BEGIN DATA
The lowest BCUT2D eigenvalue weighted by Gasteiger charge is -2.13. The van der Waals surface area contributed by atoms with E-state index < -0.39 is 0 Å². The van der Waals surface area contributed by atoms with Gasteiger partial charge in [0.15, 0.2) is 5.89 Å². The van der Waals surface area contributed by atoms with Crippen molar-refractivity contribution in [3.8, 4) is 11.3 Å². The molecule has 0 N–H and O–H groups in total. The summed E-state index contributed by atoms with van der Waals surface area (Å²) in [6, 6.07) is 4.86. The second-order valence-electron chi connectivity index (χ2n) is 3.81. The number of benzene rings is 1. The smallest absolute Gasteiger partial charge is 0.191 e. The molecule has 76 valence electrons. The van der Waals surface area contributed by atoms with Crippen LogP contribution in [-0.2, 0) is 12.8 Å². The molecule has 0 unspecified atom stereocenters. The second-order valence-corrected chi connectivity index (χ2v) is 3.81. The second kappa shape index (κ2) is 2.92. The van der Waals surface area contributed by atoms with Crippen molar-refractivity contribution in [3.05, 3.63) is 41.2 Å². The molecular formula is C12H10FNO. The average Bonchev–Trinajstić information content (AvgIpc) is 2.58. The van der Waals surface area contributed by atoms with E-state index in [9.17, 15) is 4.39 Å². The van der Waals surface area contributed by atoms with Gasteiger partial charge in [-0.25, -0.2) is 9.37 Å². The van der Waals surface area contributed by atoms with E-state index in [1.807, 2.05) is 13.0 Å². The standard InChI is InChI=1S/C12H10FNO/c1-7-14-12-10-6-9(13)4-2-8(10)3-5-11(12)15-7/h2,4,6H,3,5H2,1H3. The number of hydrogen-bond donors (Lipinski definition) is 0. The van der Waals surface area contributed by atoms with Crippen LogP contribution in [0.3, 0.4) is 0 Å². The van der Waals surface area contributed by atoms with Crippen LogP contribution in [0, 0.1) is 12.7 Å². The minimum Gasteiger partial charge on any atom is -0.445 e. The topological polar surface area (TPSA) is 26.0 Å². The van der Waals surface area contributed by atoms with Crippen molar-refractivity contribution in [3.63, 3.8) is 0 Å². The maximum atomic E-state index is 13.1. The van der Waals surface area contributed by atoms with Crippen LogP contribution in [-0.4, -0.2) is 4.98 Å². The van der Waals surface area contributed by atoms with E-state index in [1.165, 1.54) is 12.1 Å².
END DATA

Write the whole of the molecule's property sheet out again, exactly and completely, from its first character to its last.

The lowest BCUT2D eigenvalue weighted by Gasteiger charge is -2.13. The van der Waals surface area contributed by atoms with E-state index < -0.39 is 0 Å². The van der Waals surface area contributed by atoms with Gasteiger partial charge in [0.15, 0.2) is 5.89 Å². The van der Waals surface area contributed by atoms with Crippen molar-refractivity contribution in [3.8, 4) is 11.3 Å². The molecule has 0 N–H and O–H groups in total. The summed E-state index contributed by atoms with van der Waals surface area (Å²) in [6, 6.07) is 4.86. The second-order valence-electron chi connectivity index (χ2n) is 3.81. The number of benzene rings is 1. The smallest absolute Gasteiger partial charge is 0.191 e. The molecule has 76 valence electrons. The van der Waals surface area contributed by atoms with Crippen LogP contribution in [-0.2, 0) is 12.8 Å². The molecule has 0 unspecified atom stereocenters. The second-order valence-corrected chi connectivity index (χ2v) is 3.81. The second kappa shape index (κ2) is 2.92. The van der Waals surface area contributed by atoms with Crippen molar-refractivity contribution in [3.05, 3.63) is 41.2 Å². The molecular formula is C12H10FNO. The average Bonchev–Trinajstić information content (AvgIpc) is 2.58. The van der Waals surface area contributed by atoms with E-state index in [9.17, 15) is 4.39 Å². The van der Waals surface area contributed by atoms with Gasteiger partial charge in [-0.25, -0.2) is 9.37 Å². The van der Waals surface area contributed by atoms with E-state index in [1.807, 2.05) is 13.0 Å². The standard InChI is InChI=1S/C12H10FNO/c1-7-14-12-10-6-9(13)4-2-8(10)3-5-11(12)15-7/h2,4,6H,3,5H2,1H3. The number of hydrogen-bond donors (Lipinski definition) is 0. The van der Waals surface area contributed by atoms with Crippen LogP contribution in [0.3, 0.4) is 0 Å². The van der Waals surface area contributed by atoms with Crippen LogP contribution in [0, 0.1) is 12.7 Å². The minimum Gasteiger partial charge on any atom is -0.445 e. The topological polar surface area (TPSA) is 26.0 Å². The van der Waals surface area contributed by atoms with Crippen molar-refractivity contribution in [3.63, 3.8) is 0 Å². The maximum atomic E-state index is 13.1. The van der Waals surface area contributed by atoms with Crippen LogP contribution in [-0.4, -0.2) is 4.98 Å². The van der Waals surface area contributed by atoms with E-state index in [1.165, 1.54) is 12.1 Å².